Instead of hearing God’s Word being recited and explained, you hear coins clinking and haggling over prices. Where you had expected to find peace and quiet and learning and reverence, instead all you see and hear are the sights and sounds of greedy merchants taking advantage of foreigners who want to get close to God. Your access to God is being blocked by those who just want to make a buck in the name of religion.
So it’s not just what was being done in the temple; it’s where they were doing it—in the place designed by God himself where spiritual outsiders could become insiders, getting in on God’s goodness. That’s what caused ‘slow to anger’ Jesus to run out of patience.
Matthew tells Jesus explained his actions by quoting the prophet Isaiah chapter 56, saying, “It is written, ‘My house will be called a house of prayer,’ but you are making it ‘a den of robbers.’”
You’ve probably never read the larger passage that Jesus cited, but it’s worth it. Listen to God’s vision for what the gathering of his people in worship was meant to be. This is Isaiah chapter 56.
“And as for the outsiders who now follow me,
working for me, loving my name,
and wanting to be my servants—
All who keep Sabbath and don’t defile it,
holding fast to my covenant—
I’ll bring them to my holy mountain
and give them joy in my house of prayer.
They’ll be welcome to worship the same as the ‘insiders,’
to bring burnt offerings and sacrifices to my altar.
Oh yes, my house of worship
will be known as a house of prayer for all people.”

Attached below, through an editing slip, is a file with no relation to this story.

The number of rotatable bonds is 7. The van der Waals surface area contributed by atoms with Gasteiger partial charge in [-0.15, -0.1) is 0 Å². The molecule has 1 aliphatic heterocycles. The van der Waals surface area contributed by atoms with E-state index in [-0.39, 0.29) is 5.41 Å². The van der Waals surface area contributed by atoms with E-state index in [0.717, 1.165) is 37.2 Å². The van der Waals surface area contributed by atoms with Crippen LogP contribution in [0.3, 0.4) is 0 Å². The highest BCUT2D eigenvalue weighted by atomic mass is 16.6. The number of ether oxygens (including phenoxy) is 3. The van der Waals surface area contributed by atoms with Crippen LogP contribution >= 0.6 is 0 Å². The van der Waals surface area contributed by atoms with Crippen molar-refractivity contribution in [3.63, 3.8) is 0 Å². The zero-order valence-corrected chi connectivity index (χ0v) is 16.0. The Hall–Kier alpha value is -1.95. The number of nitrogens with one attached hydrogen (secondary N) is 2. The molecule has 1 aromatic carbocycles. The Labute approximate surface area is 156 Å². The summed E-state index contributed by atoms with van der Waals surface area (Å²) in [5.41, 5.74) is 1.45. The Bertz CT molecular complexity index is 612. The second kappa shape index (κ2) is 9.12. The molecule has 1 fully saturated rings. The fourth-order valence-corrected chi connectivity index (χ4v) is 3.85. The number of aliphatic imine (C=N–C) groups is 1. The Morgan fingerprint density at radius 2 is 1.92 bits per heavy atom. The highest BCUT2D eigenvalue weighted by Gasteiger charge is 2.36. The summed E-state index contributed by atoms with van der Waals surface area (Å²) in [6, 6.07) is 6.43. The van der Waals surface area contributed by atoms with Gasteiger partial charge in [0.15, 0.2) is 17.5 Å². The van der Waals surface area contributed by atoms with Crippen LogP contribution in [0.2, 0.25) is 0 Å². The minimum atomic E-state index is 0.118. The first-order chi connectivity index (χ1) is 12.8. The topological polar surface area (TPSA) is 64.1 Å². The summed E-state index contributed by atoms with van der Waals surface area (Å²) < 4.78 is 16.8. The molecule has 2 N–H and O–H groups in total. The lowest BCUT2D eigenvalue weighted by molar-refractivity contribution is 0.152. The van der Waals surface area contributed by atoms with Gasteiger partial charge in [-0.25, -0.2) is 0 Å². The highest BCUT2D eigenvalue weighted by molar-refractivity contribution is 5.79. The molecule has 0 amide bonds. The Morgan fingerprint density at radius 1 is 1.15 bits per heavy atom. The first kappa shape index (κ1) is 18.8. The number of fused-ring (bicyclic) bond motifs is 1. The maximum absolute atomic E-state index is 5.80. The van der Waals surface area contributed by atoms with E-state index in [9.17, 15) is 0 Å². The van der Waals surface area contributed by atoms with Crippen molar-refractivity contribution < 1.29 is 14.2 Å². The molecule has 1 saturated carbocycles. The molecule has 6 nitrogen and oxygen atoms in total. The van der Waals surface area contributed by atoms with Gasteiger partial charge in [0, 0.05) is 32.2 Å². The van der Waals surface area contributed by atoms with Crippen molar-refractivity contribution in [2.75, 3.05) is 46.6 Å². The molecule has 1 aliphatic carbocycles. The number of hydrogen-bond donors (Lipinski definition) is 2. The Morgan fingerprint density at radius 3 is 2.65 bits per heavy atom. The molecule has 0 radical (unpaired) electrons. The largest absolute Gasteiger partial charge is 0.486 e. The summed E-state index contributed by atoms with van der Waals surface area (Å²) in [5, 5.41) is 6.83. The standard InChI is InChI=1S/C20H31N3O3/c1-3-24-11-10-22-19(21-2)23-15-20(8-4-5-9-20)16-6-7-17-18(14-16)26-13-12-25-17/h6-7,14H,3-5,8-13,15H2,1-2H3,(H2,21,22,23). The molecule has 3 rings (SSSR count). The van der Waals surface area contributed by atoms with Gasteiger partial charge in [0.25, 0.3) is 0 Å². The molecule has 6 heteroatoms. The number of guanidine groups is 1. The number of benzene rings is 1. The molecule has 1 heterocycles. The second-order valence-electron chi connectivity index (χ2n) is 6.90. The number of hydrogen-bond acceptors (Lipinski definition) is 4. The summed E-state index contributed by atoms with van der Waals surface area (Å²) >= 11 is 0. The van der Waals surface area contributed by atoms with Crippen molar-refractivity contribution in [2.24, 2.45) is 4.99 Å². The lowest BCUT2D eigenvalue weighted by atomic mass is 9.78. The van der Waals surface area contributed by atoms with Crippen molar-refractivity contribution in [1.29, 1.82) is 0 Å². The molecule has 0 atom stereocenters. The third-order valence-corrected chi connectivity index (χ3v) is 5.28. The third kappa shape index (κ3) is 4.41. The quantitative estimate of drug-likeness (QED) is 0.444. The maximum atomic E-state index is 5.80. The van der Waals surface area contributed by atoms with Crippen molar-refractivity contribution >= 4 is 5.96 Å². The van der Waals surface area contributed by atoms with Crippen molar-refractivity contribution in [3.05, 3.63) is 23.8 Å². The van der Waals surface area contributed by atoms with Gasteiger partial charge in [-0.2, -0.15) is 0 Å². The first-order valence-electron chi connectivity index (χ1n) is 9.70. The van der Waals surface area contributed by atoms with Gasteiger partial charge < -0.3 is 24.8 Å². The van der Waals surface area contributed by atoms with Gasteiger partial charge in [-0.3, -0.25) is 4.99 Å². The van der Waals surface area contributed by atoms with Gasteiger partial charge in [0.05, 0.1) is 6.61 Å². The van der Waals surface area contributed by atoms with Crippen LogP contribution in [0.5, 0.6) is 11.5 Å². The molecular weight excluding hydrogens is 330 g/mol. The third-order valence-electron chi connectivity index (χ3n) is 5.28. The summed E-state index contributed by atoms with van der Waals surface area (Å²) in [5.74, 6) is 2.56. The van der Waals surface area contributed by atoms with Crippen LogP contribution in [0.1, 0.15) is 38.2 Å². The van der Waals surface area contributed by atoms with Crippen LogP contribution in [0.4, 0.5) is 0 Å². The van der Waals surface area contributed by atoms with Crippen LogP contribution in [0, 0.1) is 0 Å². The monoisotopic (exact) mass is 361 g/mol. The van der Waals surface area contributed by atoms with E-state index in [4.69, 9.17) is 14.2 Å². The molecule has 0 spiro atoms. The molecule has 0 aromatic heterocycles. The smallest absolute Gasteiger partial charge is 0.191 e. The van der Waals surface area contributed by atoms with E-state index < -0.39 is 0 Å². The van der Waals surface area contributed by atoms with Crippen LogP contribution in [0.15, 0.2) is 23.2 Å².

Isaiah 56:6-7 MSG
This is what got Jesus…good…and angry—the ungodly contrast between a wedding reception that welcomes and brings joy to all, up against the ugliness of the very area of the temple set apart for Gentiles being taken over, hindering them from experiencing the presence and peace and forgiveness that God designed for them to enjoy.
What making wine and making a whip reveal about God’s Kingdom
And so what these two events together reveal, the miracle in Cana and the cleansing of the temple, are that Jesus ushering in God’s kingdom inaugurates a party, inviting in anyone who wants to know God. And Jesus ushering in God’s kingdom also inaugurates judgment against those who hinder outsiders from God. Jesus’ ministry inaugurates both.
As one writer puts it, the finest wine and a braided whip reveal both the joy and the judgment of God’s kingdom come. In Jesus, there is celebration for those who want to know God, and there is condemnation against those who hinder others from God.
The religious hucksters don’t like that. They have a good thing going. They’re making money hand over fist, and Jesus is messing up their gig. So look with me at verse 18. They challenge Jesus by what authority he is driving out of the temple those who had turned it into a marketplace. Here’s Jesus’ answer: